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Sunday, August 1, 2010

Life on Mars, Life in the Cosmos

Mars landscape just beyond the Argyre rim
Marcus T Anthony's new site and blog can be found at
It seems that not a year goes by now without further tantalizing evidence for the existence of life on Mars being brought forward, even if that life is long extinct. 

A recent significant finding has been that water existed on the surface of Mars in large quantities. A little over a month ago, an intriguing study from the European Space Agency found that water existed on the surface of Mars for hundreds of millions of years, mostly in the form of rivers. This was somewhat of a lesser finding than that of an American team, who just a couple of weeks prior to that had published a paper in Nature Geoscience journal, suggesting that a massive ocean had covered about a third of the Martian surface 3.5 billion years ago. 

Now a report published three days ago in the journal Earth and Planetary Science Letters, reports that rocks have been identified on Mars that may contain evidence of life. It’s not quite proof, but close to it. 

Scientists hope to find fossilised remains in the Nili Fossae rocks, which are very similar to rocks in the Pilbara region of north-west Australia, which houses some of the earliest evidence of Earth life. Using infrared light, scientists from the Search for Extraterrestrial Intelligence Institute in California, compared the Nili Fossae and Pilbara rocks. The key finding is that the rocks share similar minerals and features, known as tromatolites. Dr Adrian Brown of the SETI Institute, who led the research, made the following statement.

If there was enough life to make layers, to make corals or some sort of microbial homes, and if it was buried on Mars, the same physics that took place on Earth could have happened there.

The Nili rocks contain carbonates, which exist in the fossilised remains of shells and bones, is formed when water and carbon dioxide mix with calcium, iron or magnesium. Its discovery is the best evidence yet that Mars was a planet fit for life as we know it, albeit rather primitive.

The significance of the cumulative evidence for life on Mars is highly significant for human futures. The discovery of extraterrestrial life will break one of the rather irrational taboos in science – the standard (though rapidly declining) scepticism that life in any form might exist beyond the Earth’s atmosphere. Scepticism has a healthy and an unhealthy expression. Healthy skepticism is found in a deep questioning of nature and truth claims. It contains within its consciousness a passion for exploration, and a willingness to embrace the possibility of failure - being wrong. Unhealthy scepticism expresses itself a reluctance to make any genuine speculation, or explore knowledge beyond that which can be readily verified or quantified. It contains a sense of distrust in non-rational ways of knowing (as opposed to irrational). At the heart of unhealthy scepticism is a fear of loss of control, and a clinging to the known, to safety.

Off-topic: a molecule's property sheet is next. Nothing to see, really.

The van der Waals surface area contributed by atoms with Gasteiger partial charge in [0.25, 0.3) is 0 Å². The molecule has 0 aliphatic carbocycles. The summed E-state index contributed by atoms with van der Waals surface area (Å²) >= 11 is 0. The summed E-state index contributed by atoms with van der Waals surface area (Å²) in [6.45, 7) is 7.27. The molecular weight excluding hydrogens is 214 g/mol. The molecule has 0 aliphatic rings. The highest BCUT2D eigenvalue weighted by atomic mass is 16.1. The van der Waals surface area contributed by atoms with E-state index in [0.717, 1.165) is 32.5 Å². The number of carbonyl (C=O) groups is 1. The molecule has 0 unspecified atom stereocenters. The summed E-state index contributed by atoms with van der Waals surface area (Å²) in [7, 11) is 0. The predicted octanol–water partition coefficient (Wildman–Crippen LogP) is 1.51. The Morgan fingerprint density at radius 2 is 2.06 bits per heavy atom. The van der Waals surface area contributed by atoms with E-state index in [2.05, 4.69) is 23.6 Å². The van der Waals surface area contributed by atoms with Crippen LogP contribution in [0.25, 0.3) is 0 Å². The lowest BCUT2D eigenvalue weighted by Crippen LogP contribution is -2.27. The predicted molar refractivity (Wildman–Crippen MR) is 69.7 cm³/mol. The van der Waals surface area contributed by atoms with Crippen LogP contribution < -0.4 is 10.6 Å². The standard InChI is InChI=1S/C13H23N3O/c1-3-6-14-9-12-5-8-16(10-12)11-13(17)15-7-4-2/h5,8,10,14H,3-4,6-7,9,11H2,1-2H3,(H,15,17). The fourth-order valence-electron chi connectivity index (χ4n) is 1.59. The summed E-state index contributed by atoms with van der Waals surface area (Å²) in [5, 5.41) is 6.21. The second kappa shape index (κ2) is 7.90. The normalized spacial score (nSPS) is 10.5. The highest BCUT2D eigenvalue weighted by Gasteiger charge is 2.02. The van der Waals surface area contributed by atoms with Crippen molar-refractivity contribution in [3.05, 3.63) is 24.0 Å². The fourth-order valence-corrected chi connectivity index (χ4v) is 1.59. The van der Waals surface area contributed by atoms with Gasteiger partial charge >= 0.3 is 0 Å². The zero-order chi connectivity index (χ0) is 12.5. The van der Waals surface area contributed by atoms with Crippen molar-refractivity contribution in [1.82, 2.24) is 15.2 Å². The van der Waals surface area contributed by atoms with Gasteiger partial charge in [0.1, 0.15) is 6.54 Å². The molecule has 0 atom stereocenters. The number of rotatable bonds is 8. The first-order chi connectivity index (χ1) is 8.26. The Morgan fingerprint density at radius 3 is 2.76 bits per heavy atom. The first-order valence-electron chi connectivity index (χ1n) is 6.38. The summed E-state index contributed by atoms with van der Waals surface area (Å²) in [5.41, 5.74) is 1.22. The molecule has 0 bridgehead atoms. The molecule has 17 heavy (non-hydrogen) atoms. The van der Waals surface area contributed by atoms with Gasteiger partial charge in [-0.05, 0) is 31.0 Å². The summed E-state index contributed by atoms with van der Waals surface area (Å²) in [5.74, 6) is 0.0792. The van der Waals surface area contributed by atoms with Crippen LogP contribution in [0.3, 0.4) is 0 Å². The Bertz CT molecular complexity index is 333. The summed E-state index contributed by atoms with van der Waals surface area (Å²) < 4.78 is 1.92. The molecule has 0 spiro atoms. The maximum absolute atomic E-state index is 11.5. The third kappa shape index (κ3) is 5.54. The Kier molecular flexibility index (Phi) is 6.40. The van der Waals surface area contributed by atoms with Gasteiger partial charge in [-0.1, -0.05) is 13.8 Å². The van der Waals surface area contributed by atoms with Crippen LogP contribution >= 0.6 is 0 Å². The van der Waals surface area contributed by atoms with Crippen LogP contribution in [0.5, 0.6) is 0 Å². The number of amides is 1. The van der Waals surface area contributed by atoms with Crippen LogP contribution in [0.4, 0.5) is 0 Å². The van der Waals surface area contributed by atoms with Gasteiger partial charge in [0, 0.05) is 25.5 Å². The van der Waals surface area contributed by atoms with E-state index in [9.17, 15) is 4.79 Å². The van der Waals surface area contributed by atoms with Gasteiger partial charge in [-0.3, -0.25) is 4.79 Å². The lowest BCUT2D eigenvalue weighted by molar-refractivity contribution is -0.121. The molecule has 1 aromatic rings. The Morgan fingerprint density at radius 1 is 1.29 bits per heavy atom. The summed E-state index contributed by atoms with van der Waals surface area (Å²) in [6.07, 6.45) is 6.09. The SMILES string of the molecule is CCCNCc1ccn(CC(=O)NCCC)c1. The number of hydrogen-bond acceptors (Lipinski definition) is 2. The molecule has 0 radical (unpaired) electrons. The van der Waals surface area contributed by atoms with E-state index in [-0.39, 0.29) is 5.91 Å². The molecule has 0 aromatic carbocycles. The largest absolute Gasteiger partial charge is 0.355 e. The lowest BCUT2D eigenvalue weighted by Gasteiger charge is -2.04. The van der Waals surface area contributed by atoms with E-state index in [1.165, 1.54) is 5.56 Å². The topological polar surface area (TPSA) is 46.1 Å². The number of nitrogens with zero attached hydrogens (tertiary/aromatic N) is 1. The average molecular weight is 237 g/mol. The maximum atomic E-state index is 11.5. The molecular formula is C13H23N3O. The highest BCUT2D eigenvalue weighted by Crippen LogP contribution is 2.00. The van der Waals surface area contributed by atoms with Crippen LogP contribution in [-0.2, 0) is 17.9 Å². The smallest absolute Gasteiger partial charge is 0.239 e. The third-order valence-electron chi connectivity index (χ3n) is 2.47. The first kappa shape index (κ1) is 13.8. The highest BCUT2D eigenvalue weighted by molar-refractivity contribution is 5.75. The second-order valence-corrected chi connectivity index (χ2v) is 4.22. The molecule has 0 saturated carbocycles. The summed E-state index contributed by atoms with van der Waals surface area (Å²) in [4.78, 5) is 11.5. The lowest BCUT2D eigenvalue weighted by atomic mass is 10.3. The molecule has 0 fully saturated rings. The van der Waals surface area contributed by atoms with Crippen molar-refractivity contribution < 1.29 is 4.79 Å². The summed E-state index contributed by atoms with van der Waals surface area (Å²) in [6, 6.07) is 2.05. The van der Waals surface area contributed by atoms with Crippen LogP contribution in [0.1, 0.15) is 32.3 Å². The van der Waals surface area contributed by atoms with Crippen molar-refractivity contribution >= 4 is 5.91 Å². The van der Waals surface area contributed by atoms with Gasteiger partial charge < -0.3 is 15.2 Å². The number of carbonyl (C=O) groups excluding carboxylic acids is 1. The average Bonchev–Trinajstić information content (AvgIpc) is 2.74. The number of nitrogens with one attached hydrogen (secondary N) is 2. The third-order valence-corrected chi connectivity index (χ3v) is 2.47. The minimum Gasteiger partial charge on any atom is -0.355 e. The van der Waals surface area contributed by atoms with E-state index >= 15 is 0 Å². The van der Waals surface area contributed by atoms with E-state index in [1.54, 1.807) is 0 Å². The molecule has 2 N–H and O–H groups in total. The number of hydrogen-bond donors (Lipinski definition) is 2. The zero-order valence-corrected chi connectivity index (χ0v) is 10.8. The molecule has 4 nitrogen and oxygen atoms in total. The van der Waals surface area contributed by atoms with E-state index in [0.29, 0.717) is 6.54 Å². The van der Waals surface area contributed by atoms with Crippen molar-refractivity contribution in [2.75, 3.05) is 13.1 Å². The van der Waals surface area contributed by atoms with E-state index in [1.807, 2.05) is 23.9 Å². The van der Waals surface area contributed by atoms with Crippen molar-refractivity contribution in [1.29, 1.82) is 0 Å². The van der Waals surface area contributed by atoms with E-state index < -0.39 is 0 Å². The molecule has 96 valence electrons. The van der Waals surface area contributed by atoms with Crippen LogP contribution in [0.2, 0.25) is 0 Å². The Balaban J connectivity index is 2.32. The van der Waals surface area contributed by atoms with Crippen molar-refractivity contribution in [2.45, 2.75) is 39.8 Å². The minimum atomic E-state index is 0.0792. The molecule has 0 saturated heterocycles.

The truth is that our knowledge of the cosmos is puny. As longtime Nature editor John Maddox stated, the 500 years of science is just a beginning. Science is still in its infancy.
In 1900 the cosmos was exactly one galaxy big. That is, science knew only of the Milky Way and its approximately 400 billion stars. That staggering figure in itself should make one humble enough to consider the likelihood that we are not alone in the cosmos. 

 Looking towards the centre of our galaxy, the Milky Way

When the Hubble Space Telescope was put into orbit in 1996, our cosmos expanded beyond comprehension. Back in the late 1990s the telescope surveyed a small area of sky at a resolution never previously attempted. From the data collected, it was calculated that 130 billion galaxies exist in the cosmos. Assuming the Milky Way to be an average-sized galaxy, it then follows that the number of stars in the universe is 400 billion x 130 billion, or about 50,000 billion billion. 

 A recent map of the known universe (galaxies)

It’s time to pull our collective heads out of the sand. The reality is that we are not alone, and that the moment of our knowing this definitively is now upon us. A few microbes on Mars is not proof of intelligent life elsewhere, but if the second closest planet to ours once housed primitive life, what are the chances that the countless other planets in the cosmos have not developed life, and some of it far more evolved than ours?

In time our mainstream science will also come to appreciate that the physical, observable universe is just one layer of reality. Consciousness itself contains multiple layers, as mystics have long known; and much of that is unobservable, at least by the kinds of instruments and ways of knowing that are typically used in modern science. There are expressions of life which do not conform to the physicality of embodied human beings. 

I write this as one who has explored deeper levels of mind at a first person level. But how much do I really know. Who is to say that the levels of consciousness which I have explored and the “life” I have observed represents anything more than the tip of the iceberg? It would be rather foolish to believe that the limits of one’s perceptions are the limits of the universe.

That is a little bit of vanity that we have been engaging in for far too long.


1 comment:

  1. yummy descriptions thank you:)
    from ashley macisaac-canadian musician lover of the cosmos